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Jan 24, 2012 7:54 PM by Matt Stafford

Local homeless counted, with federal funding on the line

How many people are homeless in Colorado Springs? What can be done to help?

These questions have been asked a lot around Colorado Springs in the past couple of years. Tuesday, groups were out searching for answers.

"...And your birthday?" a volunteer asks a man coming to the Marian House Soup Kitchen for lunch. It's just one of several items on a questionnaire that people are using in El Paso County to count the homeless. More than 70 volunteers made the rounds, with about two million dollars in federal funding that's been applied for locally on the line.

"To support individuals that are on the verge of homelessness get into permanent housing," is what Rick Garcia, region VIII administrator for the U.S. Department of Housing and Urban Development, says the funding will be used for.

H.U.D. does a count first to know what's needed; they do them once a year. It takes help from the community; like soldiers volunteering time, as well as some of the groups that hope to use the federal money. The homeless situation isn't new to many of these folks; they've been working with the tent campers, especially when that became illegal.

"We've reduced that number by about two-thirds over the past couple years," explains Bob Holmes, executive director of Homeward Pikes Peak; down to about 240 people. His group has helped get 220 homeless individuals into jobs so far.

Holmes says today's homeless are different.

"Now we're seeing small families - more men and women with kids - and they've got two 8-dollar-an-hour jobs; one of them lost a job and they've opted to keep the car instead of the apartment," describes Holmes.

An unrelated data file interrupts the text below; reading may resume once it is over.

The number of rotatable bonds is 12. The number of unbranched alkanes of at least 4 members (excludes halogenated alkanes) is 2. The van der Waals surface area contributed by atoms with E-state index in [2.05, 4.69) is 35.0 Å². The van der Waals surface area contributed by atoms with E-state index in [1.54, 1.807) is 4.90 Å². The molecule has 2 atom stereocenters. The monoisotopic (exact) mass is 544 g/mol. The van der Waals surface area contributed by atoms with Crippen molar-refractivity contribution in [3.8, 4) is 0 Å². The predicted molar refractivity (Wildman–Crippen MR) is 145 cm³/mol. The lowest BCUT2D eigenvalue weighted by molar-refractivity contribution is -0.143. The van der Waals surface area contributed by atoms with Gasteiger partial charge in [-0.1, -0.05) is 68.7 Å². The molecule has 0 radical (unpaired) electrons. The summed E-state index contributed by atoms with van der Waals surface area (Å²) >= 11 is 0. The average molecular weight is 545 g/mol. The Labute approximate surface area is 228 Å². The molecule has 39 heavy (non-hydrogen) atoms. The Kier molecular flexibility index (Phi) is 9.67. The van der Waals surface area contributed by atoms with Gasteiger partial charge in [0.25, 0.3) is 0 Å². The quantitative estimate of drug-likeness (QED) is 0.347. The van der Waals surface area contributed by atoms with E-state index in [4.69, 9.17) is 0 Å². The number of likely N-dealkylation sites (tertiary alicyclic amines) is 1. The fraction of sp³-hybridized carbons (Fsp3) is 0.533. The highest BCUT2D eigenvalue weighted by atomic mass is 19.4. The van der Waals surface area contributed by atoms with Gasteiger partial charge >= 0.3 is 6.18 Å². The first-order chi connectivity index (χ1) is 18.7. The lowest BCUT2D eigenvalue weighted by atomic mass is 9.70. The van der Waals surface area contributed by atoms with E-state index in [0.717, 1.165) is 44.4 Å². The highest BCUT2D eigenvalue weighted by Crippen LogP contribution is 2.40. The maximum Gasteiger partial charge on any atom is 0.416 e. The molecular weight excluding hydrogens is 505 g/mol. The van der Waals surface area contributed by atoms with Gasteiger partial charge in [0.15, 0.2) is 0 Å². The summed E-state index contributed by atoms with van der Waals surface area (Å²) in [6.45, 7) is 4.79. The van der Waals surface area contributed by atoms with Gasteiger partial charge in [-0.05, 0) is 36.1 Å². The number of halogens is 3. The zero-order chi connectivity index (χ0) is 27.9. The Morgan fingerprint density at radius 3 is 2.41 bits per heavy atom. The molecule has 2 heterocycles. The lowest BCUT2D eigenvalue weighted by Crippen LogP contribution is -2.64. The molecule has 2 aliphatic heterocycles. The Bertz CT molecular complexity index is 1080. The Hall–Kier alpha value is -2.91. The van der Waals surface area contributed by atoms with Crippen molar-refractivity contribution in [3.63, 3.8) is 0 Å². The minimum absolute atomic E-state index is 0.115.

So how many are there?

"We're somewhere between 2,500 and 3,000," Holmes adds. Many of those families end up in places like the Aztec Motel; of 77 people staying there right now, 44 are children.

Those family issues are part of the reason Holmes is striving for the best count they can get; funding to help depends on it. They set up at places like the local soup kitchen, but also checked the usual hangouts to catch people.

Joe Frank Terrazas answered their questions.

"If you want the help, it's out there," says Terrazas, a homeless Vietnam veteran. "The system is out there for us; we've just got to learn to use the system and not misuse the system."

Terrazas answered the questions because he wants the federal officials to know exactly what they're up against.

"Most of the resources that are here are based on the kindness of other people; donations and stuff like that," adds Michael Kilburn, another homeless person who helped by participating in the count. "As in federal funding, I don't see it happening."

Kilburn tells us that everything comes down to jobs. He says that's why he's homeless, and he doesn't know how long it'll last.

Organizers of Monday's count were still working on final numbers by the time this story was posted; they say it may take some time to get to a final tally.

Similar counts are going on around the country during the same week; federal H.U.D. representatives came to the count in Colorado Springs because they specifically wanted a look at numbers for homeless veterans.

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